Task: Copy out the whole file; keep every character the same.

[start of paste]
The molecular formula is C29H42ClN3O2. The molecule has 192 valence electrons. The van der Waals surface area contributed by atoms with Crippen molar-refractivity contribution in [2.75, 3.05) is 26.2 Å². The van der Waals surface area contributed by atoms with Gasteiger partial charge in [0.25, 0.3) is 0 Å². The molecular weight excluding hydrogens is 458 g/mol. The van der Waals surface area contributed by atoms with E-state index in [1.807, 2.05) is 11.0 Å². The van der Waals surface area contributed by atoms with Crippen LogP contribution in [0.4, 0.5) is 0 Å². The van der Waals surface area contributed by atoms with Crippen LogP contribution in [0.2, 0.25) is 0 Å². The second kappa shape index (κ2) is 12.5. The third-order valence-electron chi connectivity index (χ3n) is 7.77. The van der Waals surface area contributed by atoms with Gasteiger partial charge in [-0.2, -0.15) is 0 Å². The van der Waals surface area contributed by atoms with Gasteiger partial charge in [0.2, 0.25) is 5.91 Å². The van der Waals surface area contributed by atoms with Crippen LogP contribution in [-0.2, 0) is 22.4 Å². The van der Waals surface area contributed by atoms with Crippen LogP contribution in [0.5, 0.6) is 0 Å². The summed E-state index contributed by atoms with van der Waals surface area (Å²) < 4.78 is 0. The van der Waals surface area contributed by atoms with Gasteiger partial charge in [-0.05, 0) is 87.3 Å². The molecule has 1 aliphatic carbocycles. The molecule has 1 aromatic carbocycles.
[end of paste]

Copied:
The molecular formula is C29H42ClN3O2. The molecule has 192 valence electrons. The van der Waals surface area contributed by atoms with Crippen molar-refractivity contribution in [2.75, 3.05) is 26.2 Å². The van der Waals surface area contributed by atoms with Gasteiger partial charge in [0.25, 0.3) is 0 Å². The molecular weight excluding hydrogens is 458 g/mol. The van der Waals surface area contributed by atoms with E-state index in [1.807, 2.05) is 11.0 Å². The van der Waals surface area contributed by atoms with Crippen LogP contribution in [0.4, 0.5) is 0 Å². The van der Waals surface area contributed by atoms with Crippen LogP contribution in [0.2, 0.25) is 0 Å². The second kappa shape index (κ2) is 12.5. The third-order valence-electron chi connectivity index (χ3n) is 7.77. The van der Waals surface area contributed by atoms with Gasteiger partial charge in [-0.2, -0.15) is 0 Å². The van der Waals surface area contributed by atoms with Gasteiger partial charge in [0.2, 0.25) is 5.91 Å². The van der Waals surface area contributed by atoms with Crippen LogP contribution in [-0.2, 0) is 22.4 Å². The van der Waals surface area contributed by atoms with Crippen LogP contribution in [0.5, 0.6) is 0 Å². The summed E-state index contributed by atoms with van der Waals surface area (Å²) < 4.78 is 0. The van der Waals surface area contributed by atoms with Gasteiger partial charge in [-0.05, 0) is 87.3 Å². The molecule has 1 aliphatic carbocycles. The molecule has 1 aromatic carbocycles.